Defendant relies on the often stated principle that a voluntary confession alone will not sustain a conviction. However, as we stated in People v. Miller, 13 Ill.2d 84, 105: "The true rule is that although a mere, naked confession, uncorroborated by any circumstances inspiring belief in its truth, is insufficient to convict, the corpus delicti is not required to be proved by evidence aliunde the confession or admissions of the accused. It is not essential that the corpus delicti shall be established by evidence other than that which tends to connect the accused with the crime. The same evidence may be used to prove the existence of the crime and the guilt of the defendant. The test is whether the whole evidence proves the facts that a crime was committed and that the accused committed it." We think that rule is applicable here. The deceased died of gunshot wounds immediately subsequent to a warning by defendant. No other person was in the hallway. The statement of defendant was substantially corroborated by Cleo Williams and the police investigation. We think it clear that the corpus delicti was proved beyond a reasonable doubt.
It is undisputed that defendant deliberately shot the deceased who was unarmed. The only claim of justification or provocation is that deceased was approaching him with his hand in his pocket. The record is devoid of any evidence of a threat by deceased, or any act that would arouse an uncontrollable passion. Nor does the record indicate any basis for a claim of self-defense.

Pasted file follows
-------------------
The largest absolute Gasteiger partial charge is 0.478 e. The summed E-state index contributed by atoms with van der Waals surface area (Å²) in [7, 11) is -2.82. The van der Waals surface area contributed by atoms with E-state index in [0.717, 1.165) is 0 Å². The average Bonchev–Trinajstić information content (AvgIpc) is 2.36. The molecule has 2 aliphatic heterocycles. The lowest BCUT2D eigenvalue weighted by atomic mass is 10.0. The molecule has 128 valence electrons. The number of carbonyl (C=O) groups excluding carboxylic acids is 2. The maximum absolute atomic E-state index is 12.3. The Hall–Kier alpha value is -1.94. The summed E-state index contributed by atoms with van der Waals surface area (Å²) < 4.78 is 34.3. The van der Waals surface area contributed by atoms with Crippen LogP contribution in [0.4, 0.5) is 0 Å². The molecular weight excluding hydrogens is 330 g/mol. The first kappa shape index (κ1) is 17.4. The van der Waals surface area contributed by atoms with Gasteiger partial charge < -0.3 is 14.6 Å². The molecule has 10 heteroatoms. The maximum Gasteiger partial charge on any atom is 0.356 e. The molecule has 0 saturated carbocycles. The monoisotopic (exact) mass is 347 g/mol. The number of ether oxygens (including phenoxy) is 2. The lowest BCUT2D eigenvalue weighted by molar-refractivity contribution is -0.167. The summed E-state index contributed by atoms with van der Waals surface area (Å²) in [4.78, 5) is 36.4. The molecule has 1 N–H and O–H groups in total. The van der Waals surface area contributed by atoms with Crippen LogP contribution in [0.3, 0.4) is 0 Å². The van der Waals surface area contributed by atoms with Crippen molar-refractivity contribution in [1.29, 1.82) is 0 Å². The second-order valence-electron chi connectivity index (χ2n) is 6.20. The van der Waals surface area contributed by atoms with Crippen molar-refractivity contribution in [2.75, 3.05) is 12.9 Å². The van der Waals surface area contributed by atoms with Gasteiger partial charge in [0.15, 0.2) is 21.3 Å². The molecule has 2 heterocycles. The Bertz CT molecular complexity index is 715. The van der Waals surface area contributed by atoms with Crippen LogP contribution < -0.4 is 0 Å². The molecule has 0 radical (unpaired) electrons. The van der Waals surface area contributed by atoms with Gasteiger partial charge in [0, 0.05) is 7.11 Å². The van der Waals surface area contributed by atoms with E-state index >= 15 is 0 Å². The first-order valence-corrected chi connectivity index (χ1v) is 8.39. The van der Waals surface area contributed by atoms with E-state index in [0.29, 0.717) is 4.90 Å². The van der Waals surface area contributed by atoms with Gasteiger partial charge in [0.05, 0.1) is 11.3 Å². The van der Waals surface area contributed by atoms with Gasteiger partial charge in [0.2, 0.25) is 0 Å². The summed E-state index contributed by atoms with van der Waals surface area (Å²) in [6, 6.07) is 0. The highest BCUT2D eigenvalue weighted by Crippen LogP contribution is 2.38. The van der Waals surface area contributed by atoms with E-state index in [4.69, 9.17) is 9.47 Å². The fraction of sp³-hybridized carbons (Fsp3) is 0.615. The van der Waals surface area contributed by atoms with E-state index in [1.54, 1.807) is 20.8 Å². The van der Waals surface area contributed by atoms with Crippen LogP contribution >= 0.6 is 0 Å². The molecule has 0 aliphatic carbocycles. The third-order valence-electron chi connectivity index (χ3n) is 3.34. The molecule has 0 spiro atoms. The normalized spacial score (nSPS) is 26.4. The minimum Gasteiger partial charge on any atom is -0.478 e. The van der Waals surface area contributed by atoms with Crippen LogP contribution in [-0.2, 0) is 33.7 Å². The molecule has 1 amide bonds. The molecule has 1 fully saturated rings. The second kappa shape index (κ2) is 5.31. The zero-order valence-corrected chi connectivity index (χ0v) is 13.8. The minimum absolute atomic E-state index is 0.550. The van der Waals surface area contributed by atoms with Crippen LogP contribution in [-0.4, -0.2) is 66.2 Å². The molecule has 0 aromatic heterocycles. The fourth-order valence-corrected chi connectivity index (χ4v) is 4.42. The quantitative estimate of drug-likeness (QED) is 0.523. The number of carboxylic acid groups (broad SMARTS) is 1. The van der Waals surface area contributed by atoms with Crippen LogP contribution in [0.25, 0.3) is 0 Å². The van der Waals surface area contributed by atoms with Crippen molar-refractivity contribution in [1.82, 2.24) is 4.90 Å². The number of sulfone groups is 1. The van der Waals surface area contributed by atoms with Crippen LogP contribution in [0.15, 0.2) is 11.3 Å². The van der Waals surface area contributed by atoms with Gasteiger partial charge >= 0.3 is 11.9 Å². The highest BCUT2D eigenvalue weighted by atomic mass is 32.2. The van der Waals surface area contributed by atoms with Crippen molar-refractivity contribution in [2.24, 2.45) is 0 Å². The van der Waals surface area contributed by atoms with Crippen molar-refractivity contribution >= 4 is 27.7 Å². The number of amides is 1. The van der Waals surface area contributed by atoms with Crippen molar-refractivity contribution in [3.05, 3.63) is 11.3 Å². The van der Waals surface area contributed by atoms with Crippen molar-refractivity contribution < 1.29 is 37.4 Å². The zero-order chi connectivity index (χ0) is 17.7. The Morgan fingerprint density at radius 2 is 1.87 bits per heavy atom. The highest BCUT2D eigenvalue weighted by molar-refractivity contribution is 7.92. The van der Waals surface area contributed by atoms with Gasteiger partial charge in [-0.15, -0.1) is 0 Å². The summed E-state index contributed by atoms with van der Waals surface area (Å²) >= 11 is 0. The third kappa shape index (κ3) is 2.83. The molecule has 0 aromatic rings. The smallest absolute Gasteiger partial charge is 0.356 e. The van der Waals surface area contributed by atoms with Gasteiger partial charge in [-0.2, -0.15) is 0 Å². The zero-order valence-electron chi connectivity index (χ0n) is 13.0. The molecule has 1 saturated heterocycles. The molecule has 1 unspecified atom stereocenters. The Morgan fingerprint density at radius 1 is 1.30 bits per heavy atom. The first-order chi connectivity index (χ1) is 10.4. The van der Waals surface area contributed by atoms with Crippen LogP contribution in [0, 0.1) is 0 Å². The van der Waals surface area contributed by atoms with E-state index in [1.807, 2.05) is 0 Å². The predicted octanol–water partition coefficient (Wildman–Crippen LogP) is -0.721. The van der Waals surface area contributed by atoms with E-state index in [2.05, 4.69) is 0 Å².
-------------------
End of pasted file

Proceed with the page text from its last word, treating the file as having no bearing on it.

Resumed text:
While malice is an essential element of the crime of murder, it is well established that malice is implied when all of the circumstances of the killing show an abandoned and malignant heart. It is not necessary to justify a conviction of murder that the accused should have deliberately formed an intent to kill. It is sufficient if at the instant of the assault he is actuated by the wanton and reckless disregard for human life that denotes malice. People v. Jones, 26 Ill.2d 381; People v. Jordan, 18 Ill.2d 489.
The evidence clearly sustained a conviction of murder.
Defendant also seeks a reversal of his conviction on the ground of improper argument of counsel. The remarks objected to followed the observation that defendant consulted an attorney prior to making his voluntary statement. The assistant State's Attorney argued as follows: "Now what took place there is something we can only surmise but we can infer. In all probability he discussed with his attorney this question. He went in there and said, `I shot a man. What can I do?' That's a reasonable inference and I think that he was finally told to give himself up, which he did. But then, they had to come up with something. Something had to be determined, some defense had to be determined, because nobody wants to stand accused of murder without defense whatsoever."
Defendant's objection to this line of argument was immediately sustained and the jury was instructed to disregard it. We believe that the prompt ruling of the trial court removed the prejudice that would otherwise have arisen from the argument. This case is unlike People v. Freedman, 4 Ill.2d 414, where objections to repeated suggestions of subornation to perjury by a "clever lawyer" were overruled. Upon the record before us we cannot see how the jury could have reached a different result.
The defendant received a fair trial and all elements of the crime of murder were proved beyond a reasonable doubt. The judgment of the criminal court of Cook County is affirmed.